Observations on upper entrances

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jenkinsbrynmair

International Beekeeper of Mystery
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Location
Glanaman,Carmarthenshire,Wales
Hive Type
National
Number of Hives
Too many - but not nearly enough
there have been a few questions on the 'need' (or not) of an upper entrance during warm weather or a flow.
Most of you will know that I use Demarree as my main form of swarm avoidance together with my Demarree boards with upper entrances, having one apiary behind the back garden with a few Demarrees running I thought I'd monitor them this season.
I usually run the Demarrees through until the middle of a big flow, the one thing I've found is that if I take the Demarree down early (after brood has emerged but the bees haven't backfilled yet) that many bees will consider the top box to still be their 'home' and will still land on the vertical surface of the box (fancy that eh? sans landing board!!) where the entrance was and bemusedly search for a way in for a few hours, but if they are well on the way to using the top brood box as a honey store, within ten minutes, hardly any bees aim for the top entrance and all go for the lower UFE suggesting that they really don't use the top entrance any more.
During this year's main flow, and when the Demarrees were in full swing, although the upper entrances were pretty busy during the day, as soon as the evening progressed and ripening started in earnest, the upper entrances became pretty quiet, and as the upper boxes vacated of brood and became just a honey store, daytime traffic at the upper entrance became very quiet as well which suggests to me that, even though the upper entrance was a lot closer to where the nectar was destined for, bees preferred to use the one designated entrance to hand over the nectar to the hive's storing bees.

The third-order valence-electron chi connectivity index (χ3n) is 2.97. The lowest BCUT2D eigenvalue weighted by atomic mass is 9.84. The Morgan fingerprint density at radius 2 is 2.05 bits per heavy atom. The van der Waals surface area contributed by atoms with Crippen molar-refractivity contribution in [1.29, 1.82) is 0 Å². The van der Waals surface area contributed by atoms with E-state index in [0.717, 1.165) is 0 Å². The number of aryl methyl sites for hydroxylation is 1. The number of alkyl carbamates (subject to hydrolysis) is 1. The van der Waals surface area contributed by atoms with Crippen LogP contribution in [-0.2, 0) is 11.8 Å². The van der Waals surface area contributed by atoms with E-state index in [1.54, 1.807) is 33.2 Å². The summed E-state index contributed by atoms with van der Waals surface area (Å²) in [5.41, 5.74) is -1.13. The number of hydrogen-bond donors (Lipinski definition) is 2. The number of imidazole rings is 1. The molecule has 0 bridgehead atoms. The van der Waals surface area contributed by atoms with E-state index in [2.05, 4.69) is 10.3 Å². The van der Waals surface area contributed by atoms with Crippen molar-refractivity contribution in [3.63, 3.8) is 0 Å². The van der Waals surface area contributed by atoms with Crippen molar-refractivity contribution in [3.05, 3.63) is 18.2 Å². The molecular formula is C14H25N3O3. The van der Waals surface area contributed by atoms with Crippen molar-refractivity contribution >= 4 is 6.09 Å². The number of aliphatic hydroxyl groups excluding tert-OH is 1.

also, in the evening, when ripening takes over, even without the top entrance there was no difference in activity at the bottom entrance.
All this was just in response to someone on here asking whether it would 'help' the bees if, during a flow they should remove the plugs from the 'handy' little holes in their Abelo supers. My thoughts are, after looking at the evidence - 'No'
 
Hi JBM,

Good read, interesting to hear what you have observed. I think this might be the post you were thinking back on.

https://beekeepingforum.co.uk/threads/what-did-you-do-in-the-apiary-today.8543/post-825570
Really like my abelo kit, but all the plugs and caps are such a faff, particularly the crownboards. Based on this think it might time to finally just glue them all in!

Although the upper entrance might not provide any advantage for returning foragers, do you think the bees use it for ventilation when they are drying nectar? I just wonder if it allows them to remove damp/warm air from above, or if they still ventilate in/out from just the lower entrance as usual?
 
do you think the bees use it for ventilation when they are drying nectar?
no, not really, as I said in my OP, all the activity was happening at the lower entrance, I made a point of checking the upper entrance in the evenings and nothing much was happening there.
 
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interesting post JBM, thanks for sharing...i will have a look too

and Tom H...the new Abelo crown board has 5 circular discs which are a real faff, completely agree...im planning to glue too
 
interesting post JBM, thanks for sharing...i will have a look too

and Tom H...the new Abelo crown board has 5 circular discs which are a real faff, completely agree...im planning to glue too
Don’t glue the centre one!:cool:
 
Yup bees do seem to be sticklers for teamwork and use the division of labour (caste system) adaptably to run well organised colonies.
 
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